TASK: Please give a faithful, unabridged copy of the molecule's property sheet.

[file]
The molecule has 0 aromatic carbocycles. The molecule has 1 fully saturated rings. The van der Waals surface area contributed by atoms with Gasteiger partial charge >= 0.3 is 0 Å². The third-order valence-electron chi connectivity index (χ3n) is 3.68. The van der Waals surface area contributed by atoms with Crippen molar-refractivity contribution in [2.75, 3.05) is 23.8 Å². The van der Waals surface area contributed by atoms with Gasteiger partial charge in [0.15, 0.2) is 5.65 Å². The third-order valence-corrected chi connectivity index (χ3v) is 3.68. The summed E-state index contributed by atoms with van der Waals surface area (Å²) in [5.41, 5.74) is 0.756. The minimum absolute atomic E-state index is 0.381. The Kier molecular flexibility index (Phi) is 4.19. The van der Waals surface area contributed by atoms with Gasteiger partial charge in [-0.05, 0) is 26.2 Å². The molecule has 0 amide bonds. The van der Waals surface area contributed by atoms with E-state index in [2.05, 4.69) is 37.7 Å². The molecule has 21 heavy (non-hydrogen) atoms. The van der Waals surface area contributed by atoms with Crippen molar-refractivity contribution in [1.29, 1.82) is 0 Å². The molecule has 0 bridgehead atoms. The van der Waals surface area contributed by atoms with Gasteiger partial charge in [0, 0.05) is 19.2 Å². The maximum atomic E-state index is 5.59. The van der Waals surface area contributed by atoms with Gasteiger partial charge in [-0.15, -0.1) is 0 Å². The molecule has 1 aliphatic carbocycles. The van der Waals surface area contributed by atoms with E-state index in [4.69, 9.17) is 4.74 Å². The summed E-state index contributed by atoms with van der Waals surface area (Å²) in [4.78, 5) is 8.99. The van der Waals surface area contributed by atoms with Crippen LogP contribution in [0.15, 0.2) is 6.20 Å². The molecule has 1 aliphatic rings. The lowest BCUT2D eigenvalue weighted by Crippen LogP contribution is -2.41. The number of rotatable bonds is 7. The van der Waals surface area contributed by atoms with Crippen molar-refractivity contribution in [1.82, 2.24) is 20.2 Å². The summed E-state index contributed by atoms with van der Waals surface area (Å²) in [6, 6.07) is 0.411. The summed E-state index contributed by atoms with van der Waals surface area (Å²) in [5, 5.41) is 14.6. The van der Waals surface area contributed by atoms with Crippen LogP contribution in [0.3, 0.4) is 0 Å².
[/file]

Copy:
The molecule has 0 aromatic carbocycles. The molecule has 1 fully saturated rings. The van der Waals surface area contributed by atoms with Gasteiger partial charge >= 0.3 is 0 Å². The third-order valence-electron chi connectivity index (χ3n) is 3.68. The van der Waals surface area contributed by atoms with Crippen molar-refractivity contribution in [2.75, 3.05) is 23.8 Å². The van der Waals surface area contributed by atoms with Gasteiger partial charge in [0.15, 0.2) is 5.65 Å². The third-order valence-corrected chi connectivity index (χ3v) is 3.68. The summed E-state index contributed by atoms with van der Waals surface area (Å²) in [5.41, 5.74) is 0.756. The minimum absolute atomic E-state index is 0.381. The Kier molecular flexibility index (Phi) is 4.19. The van der Waals surface area contributed by atoms with Gasteiger partial charge in [-0.05, 0) is 26.2 Å². The molecule has 0 amide bonds. The van der Waals surface area contributed by atoms with E-state index in [2.05, 4.69) is 37.7 Å². The molecule has 21 heavy (non-hydrogen) atoms. The van der Waals surface area contributed by atoms with Crippen molar-refractivity contribution in [1.29, 1.82) is 0 Å². The molecule has 0 bridgehead atoms. The van der Waals surface area contributed by atoms with Gasteiger partial charge in [0, 0.05) is 19.2 Å². The maximum atomic E-state index is 5.59. The van der Waals surface area contributed by atoms with Gasteiger partial charge in [-0.15, -0.1) is 0 Å². The molecule has 1 aliphatic carbocycles. The van der Waals surface area contributed by atoms with E-state index in [4.69, 9.17) is 4.74 Å². The summed E-state index contributed by atoms with van der Waals surface area (Å²) in [4.78, 5) is 8.99. The van der Waals surface area contributed by atoms with Crippen LogP contribution in [0.15, 0.2) is 6.20 Å². The molecule has 1 aliphatic rings. The lowest BCUT2D eigenvalue weighted by Crippen LogP contribution is -2.41. The number of rotatable bonds is 7. The van der Waals surface area contributed by atoms with Crippen molar-refractivity contribution in [1.82, 2.24) is 20.2 Å². The summed E-state index contributed by atoms with van der Waals surface area (Å²) in [6, 6.07) is 0.411. The summed E-state index contributed by atoms with van der Waals surface area (Å²) in [5, 5.41) is 14.6. The van der Waals surface area contributed by atoms with Crippen LogP contribution in [0.3, 0.4) is 0 Å².